All of this is frankly pretty silly. Many political terms (“fascism”) are as slippery as greased lobbyists, and this one is hardly the toughest to figure out. What is woke, then? The definition from the meme is actually rock-solid: a “woke” person, or “social-justice warrior,” is someone who believes that (1) the institutions of American society are currently and intentionally set up to oppress (minorities, women, the poor, fat people, etc.), (2) virtually all gaps in performance between large groups prove that this oppression exists, and (3) the solution to this is equity — which means proportional representation regardless of performance or qualifications.

Most other popular, coherent definitions are quite similar. To James Lindsay, a “woke” person is someone afflicted (infected?) with modern critical consciousness — which is itself the belief that society is set up to oppress you, and the only way out of the Matrix is critical theory. These summaries aren’t witty trolls from the center-Right, but instead reflect canonical statements from woke leftists themselves.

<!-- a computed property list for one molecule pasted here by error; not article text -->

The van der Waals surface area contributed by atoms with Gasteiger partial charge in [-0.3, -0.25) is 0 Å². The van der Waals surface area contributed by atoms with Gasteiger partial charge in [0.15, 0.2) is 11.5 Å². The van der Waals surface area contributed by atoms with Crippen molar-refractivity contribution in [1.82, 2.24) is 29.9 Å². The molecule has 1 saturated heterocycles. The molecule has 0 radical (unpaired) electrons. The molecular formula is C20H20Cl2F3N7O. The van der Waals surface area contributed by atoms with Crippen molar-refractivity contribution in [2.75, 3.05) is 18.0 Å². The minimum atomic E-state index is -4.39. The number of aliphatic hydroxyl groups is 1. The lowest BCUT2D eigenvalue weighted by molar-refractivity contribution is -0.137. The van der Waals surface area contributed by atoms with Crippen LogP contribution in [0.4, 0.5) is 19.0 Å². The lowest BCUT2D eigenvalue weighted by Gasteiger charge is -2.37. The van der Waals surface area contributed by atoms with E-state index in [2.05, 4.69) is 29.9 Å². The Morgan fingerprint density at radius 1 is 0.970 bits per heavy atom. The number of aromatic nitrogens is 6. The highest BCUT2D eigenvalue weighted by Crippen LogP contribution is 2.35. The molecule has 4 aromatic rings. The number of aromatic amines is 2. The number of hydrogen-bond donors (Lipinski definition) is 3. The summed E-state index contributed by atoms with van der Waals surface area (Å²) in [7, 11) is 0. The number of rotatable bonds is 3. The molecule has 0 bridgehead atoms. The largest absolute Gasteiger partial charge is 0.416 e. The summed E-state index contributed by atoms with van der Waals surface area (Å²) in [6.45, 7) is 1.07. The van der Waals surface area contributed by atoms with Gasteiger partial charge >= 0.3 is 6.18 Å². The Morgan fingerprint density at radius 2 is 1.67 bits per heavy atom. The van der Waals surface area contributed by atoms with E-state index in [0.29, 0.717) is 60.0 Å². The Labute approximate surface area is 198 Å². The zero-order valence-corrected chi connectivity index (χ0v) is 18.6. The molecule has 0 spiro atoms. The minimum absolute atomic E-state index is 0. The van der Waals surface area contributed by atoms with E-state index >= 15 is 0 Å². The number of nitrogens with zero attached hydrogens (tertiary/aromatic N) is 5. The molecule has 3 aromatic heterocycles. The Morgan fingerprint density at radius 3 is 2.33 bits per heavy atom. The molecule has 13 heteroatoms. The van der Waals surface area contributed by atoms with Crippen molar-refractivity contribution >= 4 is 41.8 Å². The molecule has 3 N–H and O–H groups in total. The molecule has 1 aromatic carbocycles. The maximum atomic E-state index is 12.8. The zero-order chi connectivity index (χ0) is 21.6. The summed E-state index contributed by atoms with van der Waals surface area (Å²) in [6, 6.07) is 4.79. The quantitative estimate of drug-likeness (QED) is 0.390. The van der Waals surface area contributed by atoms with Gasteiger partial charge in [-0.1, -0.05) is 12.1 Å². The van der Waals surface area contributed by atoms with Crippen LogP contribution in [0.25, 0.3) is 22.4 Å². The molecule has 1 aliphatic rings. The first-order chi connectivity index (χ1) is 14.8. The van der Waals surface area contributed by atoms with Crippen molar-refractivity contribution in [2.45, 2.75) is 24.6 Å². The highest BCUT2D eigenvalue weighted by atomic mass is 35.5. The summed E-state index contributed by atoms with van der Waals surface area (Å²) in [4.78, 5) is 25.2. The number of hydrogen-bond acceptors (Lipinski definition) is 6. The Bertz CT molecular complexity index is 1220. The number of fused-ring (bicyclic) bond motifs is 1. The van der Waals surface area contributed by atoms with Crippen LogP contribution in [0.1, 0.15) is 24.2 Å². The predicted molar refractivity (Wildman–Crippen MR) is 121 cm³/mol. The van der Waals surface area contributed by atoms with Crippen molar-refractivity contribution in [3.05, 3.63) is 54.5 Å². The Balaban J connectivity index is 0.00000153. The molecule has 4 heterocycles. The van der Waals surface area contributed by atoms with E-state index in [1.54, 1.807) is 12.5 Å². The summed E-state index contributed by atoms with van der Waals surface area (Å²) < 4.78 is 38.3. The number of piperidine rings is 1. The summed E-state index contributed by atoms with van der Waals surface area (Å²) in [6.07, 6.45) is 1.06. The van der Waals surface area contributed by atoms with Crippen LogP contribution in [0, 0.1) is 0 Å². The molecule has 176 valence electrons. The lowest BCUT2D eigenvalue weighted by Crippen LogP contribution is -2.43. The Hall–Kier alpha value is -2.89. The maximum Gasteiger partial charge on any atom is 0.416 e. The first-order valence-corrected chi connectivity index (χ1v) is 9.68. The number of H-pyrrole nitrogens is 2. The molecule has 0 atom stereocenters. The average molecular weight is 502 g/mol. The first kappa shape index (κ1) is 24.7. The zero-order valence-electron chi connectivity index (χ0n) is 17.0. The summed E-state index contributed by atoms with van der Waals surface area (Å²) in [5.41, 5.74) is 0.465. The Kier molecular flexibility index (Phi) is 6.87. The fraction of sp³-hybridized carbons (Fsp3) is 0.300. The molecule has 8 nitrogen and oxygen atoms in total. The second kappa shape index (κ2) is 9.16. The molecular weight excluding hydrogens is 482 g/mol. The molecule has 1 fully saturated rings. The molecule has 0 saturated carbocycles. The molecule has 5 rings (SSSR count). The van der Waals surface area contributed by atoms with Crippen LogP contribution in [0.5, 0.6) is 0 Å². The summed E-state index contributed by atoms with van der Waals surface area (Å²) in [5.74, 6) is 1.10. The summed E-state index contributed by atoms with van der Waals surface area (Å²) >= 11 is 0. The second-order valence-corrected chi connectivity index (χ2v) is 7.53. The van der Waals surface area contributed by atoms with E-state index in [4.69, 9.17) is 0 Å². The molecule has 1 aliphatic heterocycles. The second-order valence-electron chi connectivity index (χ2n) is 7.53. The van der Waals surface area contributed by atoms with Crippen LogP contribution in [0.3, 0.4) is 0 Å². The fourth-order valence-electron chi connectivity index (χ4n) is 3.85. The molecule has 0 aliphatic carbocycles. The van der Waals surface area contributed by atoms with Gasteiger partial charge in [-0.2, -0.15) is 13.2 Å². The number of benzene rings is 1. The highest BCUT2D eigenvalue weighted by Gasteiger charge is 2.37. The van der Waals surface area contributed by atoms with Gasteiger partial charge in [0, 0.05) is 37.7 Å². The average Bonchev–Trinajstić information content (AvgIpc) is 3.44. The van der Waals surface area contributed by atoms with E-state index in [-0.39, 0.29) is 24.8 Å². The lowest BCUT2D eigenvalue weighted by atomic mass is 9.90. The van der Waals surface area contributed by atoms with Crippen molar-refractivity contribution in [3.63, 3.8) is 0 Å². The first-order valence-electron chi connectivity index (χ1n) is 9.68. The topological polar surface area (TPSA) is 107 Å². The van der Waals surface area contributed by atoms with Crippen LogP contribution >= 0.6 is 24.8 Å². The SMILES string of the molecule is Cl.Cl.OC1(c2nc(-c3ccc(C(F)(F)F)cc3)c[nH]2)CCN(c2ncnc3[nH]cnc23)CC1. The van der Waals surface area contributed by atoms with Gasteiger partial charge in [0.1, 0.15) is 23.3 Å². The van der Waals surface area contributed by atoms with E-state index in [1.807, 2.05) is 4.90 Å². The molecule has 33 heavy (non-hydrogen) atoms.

The claim that racism is “everyday,” “everywhere,” and that apparently neutral systems like standardized testing are actually structured primarily to benefit dominant groups, comes from Richard Delgado — one of the founders of critical race theory. The claim that virtually all group performance gaps indicate racist policy or subtle bias is the cornerstone argument of Ibram X. Kendi, probably the most famous “crit” alive today. Kendi has baldly stated, on several occasions, that the only two possible explanations for, say, an income or tested-IQ gap between major populations are actual inferiority on the part of one group or some form of bias — no matter how well-hidden and impossible to winkle out.